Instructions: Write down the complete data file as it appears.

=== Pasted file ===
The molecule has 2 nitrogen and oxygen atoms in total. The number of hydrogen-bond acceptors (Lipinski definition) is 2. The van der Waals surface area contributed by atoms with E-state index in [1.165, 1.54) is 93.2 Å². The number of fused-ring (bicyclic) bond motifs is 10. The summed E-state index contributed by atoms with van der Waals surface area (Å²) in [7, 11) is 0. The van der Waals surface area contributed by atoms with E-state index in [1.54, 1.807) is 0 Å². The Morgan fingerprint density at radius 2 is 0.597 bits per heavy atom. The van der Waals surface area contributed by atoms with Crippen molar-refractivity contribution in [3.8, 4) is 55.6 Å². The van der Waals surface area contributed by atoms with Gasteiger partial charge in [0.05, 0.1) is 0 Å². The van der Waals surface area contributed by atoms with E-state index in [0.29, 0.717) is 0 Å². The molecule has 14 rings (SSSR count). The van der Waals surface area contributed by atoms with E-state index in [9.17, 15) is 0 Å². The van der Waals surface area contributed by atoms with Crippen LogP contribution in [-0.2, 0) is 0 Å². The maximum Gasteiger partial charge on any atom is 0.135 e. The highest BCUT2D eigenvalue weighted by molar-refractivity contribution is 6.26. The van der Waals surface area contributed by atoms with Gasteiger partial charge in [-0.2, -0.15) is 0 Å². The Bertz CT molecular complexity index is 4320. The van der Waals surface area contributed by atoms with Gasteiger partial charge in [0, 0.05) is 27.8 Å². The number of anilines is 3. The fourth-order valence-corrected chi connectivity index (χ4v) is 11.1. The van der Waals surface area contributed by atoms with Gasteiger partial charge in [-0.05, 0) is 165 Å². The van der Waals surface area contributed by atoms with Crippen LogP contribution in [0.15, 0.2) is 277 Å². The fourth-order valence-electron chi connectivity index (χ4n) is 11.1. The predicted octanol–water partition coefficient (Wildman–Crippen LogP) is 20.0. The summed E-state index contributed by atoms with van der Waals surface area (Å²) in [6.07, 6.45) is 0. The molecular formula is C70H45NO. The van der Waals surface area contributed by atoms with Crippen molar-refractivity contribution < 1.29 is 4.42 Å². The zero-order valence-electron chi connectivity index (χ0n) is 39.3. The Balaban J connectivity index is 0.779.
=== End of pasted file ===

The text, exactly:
The molecule has 2 nitrogen and oxygen atoms in total. The number of hydrogen-bond acceptors (Lipinski definition) is 2. The van der Waals surface area contributed by atoms with E-state index in [1.165, 1.54) is 93.2 Å². The number of fused-ring (bicyclic) bond motifs is 10. The summed E-state index contributed by atoms with van der Waals surface area (Å²) in [7, 11) is 0. The van der Waals surface area contributed by atoms with E-state index in [1.54, 1.807) is 0 Å². The Morgan fingerprint density at radius 2 is 0.597 bits per heavy atom. The van der Waals surface area contributed by atoms with Crippen molar-refractivity contribution in [3.8, 4) is 55.6 Å². The van der Waals surface area contributed by atoms with Gasteiger partial charge in [0.05, 0.1) is 0 Å². The van der Waals surface area contributed by atoms with E-state index in [0.29, 0.717) is 0 Å². The molecule has 14 rings (SSSR count). The van der Waals surface area contributed by atoms with E-state index in [9.17, 15) is 0 Å². The van der Waals surface area contributed by atoms with Crippen LogP contribution in [-0.2, 0) is 0 Å². The maximum Gasteiger partial charge on any atom is 0.135 e. The highest BCUT2D eigenvalue weighted by molar-refractivity contribution is 6.26. The van der Waals surface area contributed by atoms with Gasteiger partial charge in [-0.2, -0.15) is 0 Å². The Bertz CT molecular complexity index is 4320. The van der Waals surface area contributed by atoms with Gasteiger partial charge in [0, 0.05) is 27.8 Å². The number of anilines is 3. The fourth-order valence-corrected chi connectivity index (χ4v) is 11.1. The van der Waals surface area contributed by atoms with Gasteiger partial charge in [-0.05, 0) is 165 Å². The van der Waals surface area contributed by atoms with Crippen LogP contribution in [0.15, 0.2) is 277 Å². The fourth-order valence-electron chi connectivity index (χ4n) is 11.1. The predicted octanol–water partition coefficient (Wildman–Crippen LogP) is 20.0. The summed E-state index contributed by atoms with van der Waals surface area (Å²) in [6.07, 6.45) is 0. The molecular formula is C70H45NO. The van der Waals surface area contributed by atoms with Crippen molar-refractivity contribution < 1.29 is 4.42 Å². The zero-order valence-electron chi connectivity index (χ0n) is 39.3. The Balaban J connectivity index is 0.779.